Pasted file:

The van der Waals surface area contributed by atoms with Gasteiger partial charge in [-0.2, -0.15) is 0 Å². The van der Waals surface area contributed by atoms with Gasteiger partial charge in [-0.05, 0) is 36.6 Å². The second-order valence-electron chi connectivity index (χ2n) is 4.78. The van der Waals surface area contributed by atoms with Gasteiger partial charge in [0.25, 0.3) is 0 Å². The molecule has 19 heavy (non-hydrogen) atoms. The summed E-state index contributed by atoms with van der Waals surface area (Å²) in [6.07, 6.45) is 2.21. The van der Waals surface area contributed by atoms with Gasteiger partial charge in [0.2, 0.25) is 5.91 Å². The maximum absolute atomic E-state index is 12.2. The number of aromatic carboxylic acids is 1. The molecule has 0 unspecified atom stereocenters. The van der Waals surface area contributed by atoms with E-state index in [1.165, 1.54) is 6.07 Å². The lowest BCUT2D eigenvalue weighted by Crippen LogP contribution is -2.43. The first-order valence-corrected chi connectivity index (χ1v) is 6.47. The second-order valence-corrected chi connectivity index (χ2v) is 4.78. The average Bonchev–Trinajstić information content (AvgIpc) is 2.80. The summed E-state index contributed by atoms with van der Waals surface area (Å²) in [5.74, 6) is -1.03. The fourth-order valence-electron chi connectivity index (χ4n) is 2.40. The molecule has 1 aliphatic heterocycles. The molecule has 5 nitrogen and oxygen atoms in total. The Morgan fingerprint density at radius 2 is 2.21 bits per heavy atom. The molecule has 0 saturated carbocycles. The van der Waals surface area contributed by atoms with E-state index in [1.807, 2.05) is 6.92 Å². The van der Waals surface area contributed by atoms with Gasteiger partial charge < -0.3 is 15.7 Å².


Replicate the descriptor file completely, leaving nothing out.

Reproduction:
The van der Waals surface area contributed by atoms with Gasteiger partial charge in [-0.2, -0.15) is 0 Å². The van der Waals surface area contributed by atoms with Gasteiger partial charge in [-0.05, 0) is 36.6 Å². The second-order valence-electron chi connectivity index (χ2n) is 4.78. The van der Waals surface area contributed by atoms with Gasteiger partial charge in [0.25, 0.3) is 0 Å². The molecule has 19 heavy (non-hydrogen) atoms. The summed E-state index contributed by atoms with van der Waals surface area (Å²) in [6.07, 6.45) is 2.21. The van der Waals surface area contributed by atoms with Gasteiger partial charge in [0.2, 0.25) is 5.91 Å². The maximum absolute atomic E-state index is 12.2. The number of aromatic carboxylic acids is 1. The molecule has 0 unspecified atom stereocenters. The van der Waals surface area contributed by atoms with E-state index in [1.165, 1.54) is 6.07 Å². The lowest BCUT2D eigenvalue weighted by Crippen LogP contribution is -2.43. The first-order valence-corrected chi connectivity index (χ1v) is 6.47. The second-order valence-corrected chi connectivity index (χ2v) is 4.78. The average Bonchev–Trinajstić information content (AvgIpc) is 2.80. The summed E-state index contributed by atoms with van der Waals surface area (Å²) in [5.74, 6) is -1.03. The fourth-order valence-electron chi connectivity index (χ4n) is 2.40. The molecule has 1 aliphatic heterocycles. The molecule has 5 nitrogen and oxygen atoms in total. The Morgan fingerprint density at radius 2 is 2.21 bits per heavy atom. The molecule has 0 saturated carbocycles. The van der Waals surface area contributed by atoms with E-state index in [1.807, 2.05) is 6.92 Å². The van der Waals surface area contributed by atoms with Gasteiger partial charge < -0.3 is 15.7 Å².